Handcross, Haywards Heath, West Sussex, RH17 6EB.
Nymans is for those who don’t mind a good walk. It depends of course which direction you take from the entrance and gift shop. You might take the path through the woods and eventually you come up to a bit you know. The famous four crowned specimens in the enclosed garden for instance. This is a signature of Nymans and well worth seeing but there isn’t an abundance of topiary elsewhere.
The house itself is interesting but there’s not much of it thanks to a major fire in 1947. Although it looks Jacobean at the very least it was built by the Messel family in the 1920’s. The ruins add to the character though an give it an eerily Byronic feel. There is a use of bay, box and yew in various of the gardens near the house
The enclosed garden with the yew signature specimens has some fine planting and a Dutch grid pattern of paths which make you want to walk round to see everything from different angles but there is a sense that you are being slightly short changed as this garden is completely separate in tone and position from the surrounding areas.
There are other gardens and some like the one in the hollow down the way from the front of the house will keep the children amused. It has a mound which you can climb onto to get a view of the proceedings below.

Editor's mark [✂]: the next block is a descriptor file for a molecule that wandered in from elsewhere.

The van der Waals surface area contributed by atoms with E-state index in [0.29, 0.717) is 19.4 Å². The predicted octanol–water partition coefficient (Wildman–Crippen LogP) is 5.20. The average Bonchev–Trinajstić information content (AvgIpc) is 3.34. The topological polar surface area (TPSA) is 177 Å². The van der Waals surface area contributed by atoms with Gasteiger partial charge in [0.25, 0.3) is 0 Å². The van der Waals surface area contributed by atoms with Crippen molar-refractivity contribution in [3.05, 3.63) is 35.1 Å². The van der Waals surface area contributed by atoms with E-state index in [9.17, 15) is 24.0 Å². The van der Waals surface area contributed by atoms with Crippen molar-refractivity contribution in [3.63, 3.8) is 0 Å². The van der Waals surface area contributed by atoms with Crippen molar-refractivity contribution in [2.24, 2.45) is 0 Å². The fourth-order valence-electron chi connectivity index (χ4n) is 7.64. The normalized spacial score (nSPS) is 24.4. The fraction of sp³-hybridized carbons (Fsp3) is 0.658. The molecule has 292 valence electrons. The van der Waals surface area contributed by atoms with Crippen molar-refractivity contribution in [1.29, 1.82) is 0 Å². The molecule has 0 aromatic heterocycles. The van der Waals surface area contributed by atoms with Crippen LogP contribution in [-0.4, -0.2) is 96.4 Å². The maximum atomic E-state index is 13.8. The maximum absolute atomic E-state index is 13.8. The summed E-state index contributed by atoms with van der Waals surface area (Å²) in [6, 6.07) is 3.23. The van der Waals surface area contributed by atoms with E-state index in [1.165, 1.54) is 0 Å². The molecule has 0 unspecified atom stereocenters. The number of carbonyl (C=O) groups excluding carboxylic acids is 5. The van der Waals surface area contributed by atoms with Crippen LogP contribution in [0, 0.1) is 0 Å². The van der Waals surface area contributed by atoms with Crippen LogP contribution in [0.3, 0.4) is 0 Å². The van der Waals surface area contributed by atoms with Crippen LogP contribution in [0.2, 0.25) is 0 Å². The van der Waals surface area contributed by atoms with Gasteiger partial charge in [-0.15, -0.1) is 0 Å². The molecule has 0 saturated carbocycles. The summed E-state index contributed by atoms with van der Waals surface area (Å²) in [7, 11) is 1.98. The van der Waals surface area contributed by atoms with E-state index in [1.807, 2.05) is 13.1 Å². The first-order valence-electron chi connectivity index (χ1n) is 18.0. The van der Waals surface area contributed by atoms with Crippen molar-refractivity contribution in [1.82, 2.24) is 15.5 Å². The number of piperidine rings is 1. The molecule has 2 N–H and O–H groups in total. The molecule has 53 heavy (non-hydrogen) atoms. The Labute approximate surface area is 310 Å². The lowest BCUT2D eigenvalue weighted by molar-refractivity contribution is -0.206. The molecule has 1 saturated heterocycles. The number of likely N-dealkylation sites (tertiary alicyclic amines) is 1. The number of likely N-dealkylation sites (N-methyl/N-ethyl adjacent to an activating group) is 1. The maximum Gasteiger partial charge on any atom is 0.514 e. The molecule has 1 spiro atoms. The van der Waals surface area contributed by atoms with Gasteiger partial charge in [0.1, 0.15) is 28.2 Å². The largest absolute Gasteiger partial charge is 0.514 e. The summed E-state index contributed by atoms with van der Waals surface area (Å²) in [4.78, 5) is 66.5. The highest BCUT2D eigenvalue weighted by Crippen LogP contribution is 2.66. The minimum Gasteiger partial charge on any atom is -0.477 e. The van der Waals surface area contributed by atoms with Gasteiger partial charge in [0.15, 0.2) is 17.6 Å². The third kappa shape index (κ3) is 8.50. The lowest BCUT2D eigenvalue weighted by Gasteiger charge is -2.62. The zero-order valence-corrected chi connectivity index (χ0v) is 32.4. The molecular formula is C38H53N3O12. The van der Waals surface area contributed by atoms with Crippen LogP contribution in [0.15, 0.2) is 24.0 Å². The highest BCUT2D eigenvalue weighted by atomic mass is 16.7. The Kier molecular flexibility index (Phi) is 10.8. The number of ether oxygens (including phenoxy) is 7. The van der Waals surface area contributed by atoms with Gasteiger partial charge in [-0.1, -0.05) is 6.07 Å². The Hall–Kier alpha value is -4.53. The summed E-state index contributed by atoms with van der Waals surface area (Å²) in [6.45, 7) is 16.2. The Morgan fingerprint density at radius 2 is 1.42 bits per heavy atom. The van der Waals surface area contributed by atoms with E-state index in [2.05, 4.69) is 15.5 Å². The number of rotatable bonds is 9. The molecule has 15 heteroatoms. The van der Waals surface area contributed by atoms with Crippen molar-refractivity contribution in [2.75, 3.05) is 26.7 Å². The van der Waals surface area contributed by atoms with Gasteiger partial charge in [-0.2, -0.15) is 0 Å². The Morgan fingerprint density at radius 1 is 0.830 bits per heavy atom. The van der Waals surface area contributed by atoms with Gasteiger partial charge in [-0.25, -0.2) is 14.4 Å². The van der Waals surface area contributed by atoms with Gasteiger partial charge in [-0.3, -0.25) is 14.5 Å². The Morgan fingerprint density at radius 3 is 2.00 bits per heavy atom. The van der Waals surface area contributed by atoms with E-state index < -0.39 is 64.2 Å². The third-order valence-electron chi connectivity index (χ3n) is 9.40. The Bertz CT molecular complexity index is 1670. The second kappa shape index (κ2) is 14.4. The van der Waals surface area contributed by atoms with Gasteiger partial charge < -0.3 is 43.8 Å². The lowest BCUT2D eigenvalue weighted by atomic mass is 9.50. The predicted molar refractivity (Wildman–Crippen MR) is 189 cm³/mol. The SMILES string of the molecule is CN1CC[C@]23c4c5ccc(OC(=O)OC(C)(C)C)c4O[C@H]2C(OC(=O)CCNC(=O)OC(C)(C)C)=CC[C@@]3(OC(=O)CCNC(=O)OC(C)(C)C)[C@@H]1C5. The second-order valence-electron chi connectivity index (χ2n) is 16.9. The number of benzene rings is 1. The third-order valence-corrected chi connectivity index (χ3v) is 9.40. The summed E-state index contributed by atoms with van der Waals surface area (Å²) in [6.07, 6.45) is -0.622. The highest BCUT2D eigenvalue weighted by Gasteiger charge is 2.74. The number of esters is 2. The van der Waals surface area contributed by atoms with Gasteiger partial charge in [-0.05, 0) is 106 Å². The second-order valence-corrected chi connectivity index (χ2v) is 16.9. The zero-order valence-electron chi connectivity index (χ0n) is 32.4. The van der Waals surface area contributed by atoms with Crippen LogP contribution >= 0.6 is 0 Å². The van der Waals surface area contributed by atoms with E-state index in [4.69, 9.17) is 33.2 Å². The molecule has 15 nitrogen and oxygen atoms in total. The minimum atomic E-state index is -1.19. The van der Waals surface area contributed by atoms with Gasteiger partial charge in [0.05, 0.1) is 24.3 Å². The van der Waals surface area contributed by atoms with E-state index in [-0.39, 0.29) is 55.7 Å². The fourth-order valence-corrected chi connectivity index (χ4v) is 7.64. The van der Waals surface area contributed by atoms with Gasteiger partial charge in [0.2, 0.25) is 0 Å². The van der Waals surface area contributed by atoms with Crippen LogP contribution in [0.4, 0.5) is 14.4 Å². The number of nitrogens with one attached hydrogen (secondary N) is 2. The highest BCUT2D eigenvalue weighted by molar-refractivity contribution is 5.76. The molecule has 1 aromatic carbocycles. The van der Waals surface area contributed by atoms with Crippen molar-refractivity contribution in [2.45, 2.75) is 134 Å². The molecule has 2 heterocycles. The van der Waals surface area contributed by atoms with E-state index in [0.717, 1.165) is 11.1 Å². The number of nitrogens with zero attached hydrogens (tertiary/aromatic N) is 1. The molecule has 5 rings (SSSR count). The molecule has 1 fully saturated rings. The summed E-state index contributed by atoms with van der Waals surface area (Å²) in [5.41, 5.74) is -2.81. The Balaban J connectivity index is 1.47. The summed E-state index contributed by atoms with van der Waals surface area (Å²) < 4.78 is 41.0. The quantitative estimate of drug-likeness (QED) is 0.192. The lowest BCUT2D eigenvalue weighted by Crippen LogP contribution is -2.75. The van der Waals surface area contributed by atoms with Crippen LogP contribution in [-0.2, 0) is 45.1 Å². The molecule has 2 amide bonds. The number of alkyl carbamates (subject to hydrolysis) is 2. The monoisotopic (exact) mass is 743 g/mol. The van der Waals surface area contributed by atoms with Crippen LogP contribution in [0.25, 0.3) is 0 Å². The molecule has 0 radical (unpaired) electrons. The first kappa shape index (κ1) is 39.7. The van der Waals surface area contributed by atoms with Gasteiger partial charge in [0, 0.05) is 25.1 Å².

The box specimens in front of the house are Art Deco in feel in keeping with a house from the Twenties and give a grandeur to the place like an aristocratic game of chess.
The walled garden has a fine battlemented yew hedge with pillars as tall as you will find anywhere and this is a great place to sit on a summer’s day. You can pretend you are Alice in Wonderland or simply admire the open parterres.
In the woodland area you will come across modern sculpture in box which actually works quite well although it seems to have been dropped into place from outer space. Then you walk from the future back through the kitchen gardens and past the box shed to the gift shop. This is a place to suit all tastes and for those who require open space or to be hemmed in. I can’t help feeling though that although the best bits are very good there is no overall whole sense that you might get at Hidcote, Sissinghurst or Levens.
All photographs by Anthony Blagg